By LA Weekly
By Henry Rollins
By Weekly Photographers
By Shea Serrano
By Nate "Igor" Smith
By Dan Weiss
By Erica E. Phillips
By Kai Flanders
Lil Debbie is 30 minutes late, and she is high. This is clear because she tweets, "hella high at this L.A. Weekly interview," a few minutes after sitting down (38 retweets, 147 favorites), and because later, while telling a story, she blanks and says, "Honestly, I just smoke so much weed I forget sometimes."
It's important to note that she is also fabulous. The rapper's debut EP, Queen D, will be released this month on indie label Give n Go Sounds, and she has the easy confidence to match her self-proclaimed royalty. Tiny and platinum blond with Cleopatra eyeliner, the East Hollywood–based Debbie looks as if Tinkerbell fell out with the Lost Boys and fell in with a girl gang.
Her teal nails, tipped with gold stripes, pinch fries and deliver them to her mouth one by one as she explains her plans for the evening. "I'mma get tatted up tonight," she announces. The new ink — a hummingbird, a money sign and a California poppy (the state flower) — will bring her grand total to 21 tattoos, and she plans to get them done in typical Lil Debbie style, i.e., without planning out much in advance. "I'm, like, really ghetto with my tattoos," she says.
Born Jordan Capozzi, the 23-year-old befriended fellow Oakland rappers Kreayshawn (Natassia Zolot) and V-Nasty (Vanessa Reece) when she was 15, and the three of them formed the White Girl Mob, a Caucasian crew dedicated to brassy, bold lyrics and looks that were gaudy but great. In 2011, they found viral success overnight with the release of Kreayshawn's "Gucci Gucci" video.
In the three-minute spot, for which Debbie served as a hype woman and stylist, she and Kreayshawn hang out on Fairfax in white tees and gold jewelry while the latter rhymes about her distaste for luxury brands and "basic bitches." The group's sugar-spice good looks and Bay Area street cred, combined with the "based rap" trend that linked their names to others like Lil B, helped further their success. But the viral video and Kreayshawn's deal with Columbia soon led to tension in the posse. Four months after "Gucci Gucci" blew up, the other members kicked Debbie out.
Recriminations in the form of all-caps tweets included accusations that "swag jacker" Debbie skipped Kreayshawn's birthday and just wasn't active enough in the group. (Now, Debbie complains about too many rules and a hierarchy created by a manager who worried about Kreayshawn and no one else.) Not long after, V-Nasty, who came under fire for using the N-word, also left the now-defunct outfit. "Motherfuckers just grow apart," she told L.A. Weekly in an interview earlier this year.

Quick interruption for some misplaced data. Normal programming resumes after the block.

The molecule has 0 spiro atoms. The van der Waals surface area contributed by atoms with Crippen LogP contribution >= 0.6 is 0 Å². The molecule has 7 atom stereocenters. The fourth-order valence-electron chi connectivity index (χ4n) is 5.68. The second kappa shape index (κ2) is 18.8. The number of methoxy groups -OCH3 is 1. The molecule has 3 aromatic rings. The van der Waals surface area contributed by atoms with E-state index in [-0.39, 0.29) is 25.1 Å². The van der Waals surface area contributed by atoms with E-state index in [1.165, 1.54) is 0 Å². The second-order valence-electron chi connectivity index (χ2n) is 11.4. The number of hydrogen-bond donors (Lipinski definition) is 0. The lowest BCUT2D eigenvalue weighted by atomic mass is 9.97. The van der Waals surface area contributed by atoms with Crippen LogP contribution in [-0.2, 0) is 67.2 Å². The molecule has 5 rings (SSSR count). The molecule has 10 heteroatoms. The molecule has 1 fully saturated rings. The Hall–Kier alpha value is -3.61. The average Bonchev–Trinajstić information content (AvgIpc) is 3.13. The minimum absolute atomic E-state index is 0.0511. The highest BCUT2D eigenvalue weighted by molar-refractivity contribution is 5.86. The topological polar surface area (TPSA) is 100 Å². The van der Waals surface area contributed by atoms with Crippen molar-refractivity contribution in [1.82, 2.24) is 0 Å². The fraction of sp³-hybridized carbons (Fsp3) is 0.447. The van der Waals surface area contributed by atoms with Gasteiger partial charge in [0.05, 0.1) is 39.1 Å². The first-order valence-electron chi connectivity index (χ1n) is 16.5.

Debbie and V-Nasty now are friends again, but she and Kreayshawn are not. "It doesn't really matter," Debbie says, pulling at her gold hoops and adding that, seeing as Kreayshawn recently had a son: "There's nothing to say about us anymore. You can't really talk about a mom."
In fact, she's thankful the trio split up. "It's sad — I feel like White Girl Mob could have gotten bigger than what it ended up being, but I'm thankful that I'm in my position, because I don't really see what anyone else is doing right now," she says. "I ended up being MVP, and nobody even knew it."
This is a slagging off of Kreayshawn but a curious one, considering that Kreayshawn's name is synonymous with a hit song, while Debbie's highest-profile release, a mixtape hosted by DJ Fletch called Keep It Lit, hasn't gotten much traction. "I have real hits, real bangers, real fun stuff," Debbie says, when asked about the difference between her solo songs and Kreayshawn's. "I'm not talking about weird shit. I didn't try to go to alternative rap. I stuck to what I normally do and did my ratchet, my bitches."
She means this literally. Queen D features a song called "Bitches" followed by one called "Ratchets," which boasts more swagger than substance. In the video, she oozes bravado in front of black backup dancers, the kind of thing that tends to inspire the sort of racial-appropriation critiques that Miley Cyrus has been receiving. (In fact, Lil Debbie's fans complain that the artist formerly known as Hannah Montana stole Debbie's style, from the all-white styling and black backup dancers to her use of said "ratchet" aesthetic.)
Since moving from Oakland to L.A. for the second time more than a year ago, Lil Debbie's output has been mixed. She paired with another gaudily dressed, zeitgeisty white rapper, Riff Raff, for YouTube hits including "Squirt," ("rap game Betty Crocker, in Versace boxers"), "Brain Freeze" ("When it comes to houses, I've got more spots than a Dalmatian") and "Michelle Obama" ("I just wanna have some fun, Cindy Lauper").
Although Debbie's voice can be shrill, and she doesn't possess what you'd call traditional MC skills, the videos have more than a million views each, thanks in large part to the force of both personalities.
The video for Queen D's single "Bake a Cake" finds Debbie dressed like a red-light Marie Antoinette, mixing batter. Everything from the gauche gold set design to the tips of her unnervingly long white nails was her idea; having dropped out of the Fashion Institute of Design & Merchandising (she studied at both the San Francisco and Los Angeles campuses), she now takes particular pride in the concept and styling of her videos.